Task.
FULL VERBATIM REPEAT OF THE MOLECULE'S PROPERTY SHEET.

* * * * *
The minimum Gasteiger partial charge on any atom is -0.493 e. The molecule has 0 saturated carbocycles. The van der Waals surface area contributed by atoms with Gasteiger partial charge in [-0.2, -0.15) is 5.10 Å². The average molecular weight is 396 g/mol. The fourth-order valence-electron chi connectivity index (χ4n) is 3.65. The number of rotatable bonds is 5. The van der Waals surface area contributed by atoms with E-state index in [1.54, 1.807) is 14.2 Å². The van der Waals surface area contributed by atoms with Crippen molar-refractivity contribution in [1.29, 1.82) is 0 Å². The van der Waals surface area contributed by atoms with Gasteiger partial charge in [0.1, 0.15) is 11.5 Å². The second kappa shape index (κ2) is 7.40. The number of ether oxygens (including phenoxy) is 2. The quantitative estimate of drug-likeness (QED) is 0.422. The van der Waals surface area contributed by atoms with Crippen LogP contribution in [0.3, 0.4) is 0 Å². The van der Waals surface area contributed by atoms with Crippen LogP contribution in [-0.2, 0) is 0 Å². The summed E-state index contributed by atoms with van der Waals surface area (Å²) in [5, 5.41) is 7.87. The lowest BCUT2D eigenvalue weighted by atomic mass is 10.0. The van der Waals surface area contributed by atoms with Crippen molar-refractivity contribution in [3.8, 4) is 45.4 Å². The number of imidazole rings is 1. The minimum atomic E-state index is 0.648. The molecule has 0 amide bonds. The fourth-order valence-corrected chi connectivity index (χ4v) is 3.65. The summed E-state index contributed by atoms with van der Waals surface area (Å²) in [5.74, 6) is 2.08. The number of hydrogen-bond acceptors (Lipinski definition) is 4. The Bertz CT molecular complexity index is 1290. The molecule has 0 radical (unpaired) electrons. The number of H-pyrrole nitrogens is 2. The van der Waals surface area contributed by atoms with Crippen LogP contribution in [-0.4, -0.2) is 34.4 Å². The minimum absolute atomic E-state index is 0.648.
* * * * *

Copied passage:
The minimum Gasteiger partial charge on any atom is -0.493 e. The molecule has 0 saturated carbocycles. The van der Waals surface area contributed by atoms with Gasteiger partial charge in [-0.2, -0.15) is 5.10 Å². The average molecular weight is 396 g/mol. The fourth-order valence-electron chi connectivity index (χ4n) is 3.65. The number of rotatable bonds is 5. The van der Waals surface area contributed by atoms with E-state index in [1.54, 1.807) is 14.2 Å². The van der Waals surface area contributed by atoms with Crippen molar-refractivity contribution in [1.29, 1.82) is 0 Å². The van der Waals surface area contributed by atoms with Gasteiger partial charge in [0.1, 0.15) is 11.5 Å². The second kappa shape index (κ2) is 7.40. The number of ether oxygens (including phenoxy) is 2. The quantitative estimate of drug-likeness (QED) is 0.422. The van der Waals surface area contributed by atoms with Crippen LogP contribution in [0.3, 0.4) is 0 Å². The van der Waals surface area contributed by atoms with Crippen LogP contribution in [-0.2, 0) is 0 Å². The summed E-state index contributed by atoms with van der Waals surface area (Å²) in [5, 5.41) is 7.87. The lowest BCUT2D eigenvalue weighted by atomic mass is 10.0. The van der Waals surface area contributed by atoms with Crippen molar-refractivity contribution in [3.8, 4) is 45.4 Å². The number of imidazole rings is 1. The minimum atomic E-state index is 0.648. The molecule has 0 amide bonds. The fourth-order valence-corrected chi connectivity index (χ4v) is 3.65. The summed E-state index contributed by atoms with van der Waals surface area (Å²) in [5.74, 6) is 2.08. The number of hydrogen-bond acceptors (Lipinski definition) is 4. The Bertz CT molecular complexity index is 1290. The molecule has 0 radical (unpaired) electrons. The number of H-pyrrole nitrogens is 2. The van der Waals surface area contributed by atoms with Crippen LogP contribution in [-0.4, -0.2) is 34.4 Å². The minimum absolute atomic E-state index is 0.648.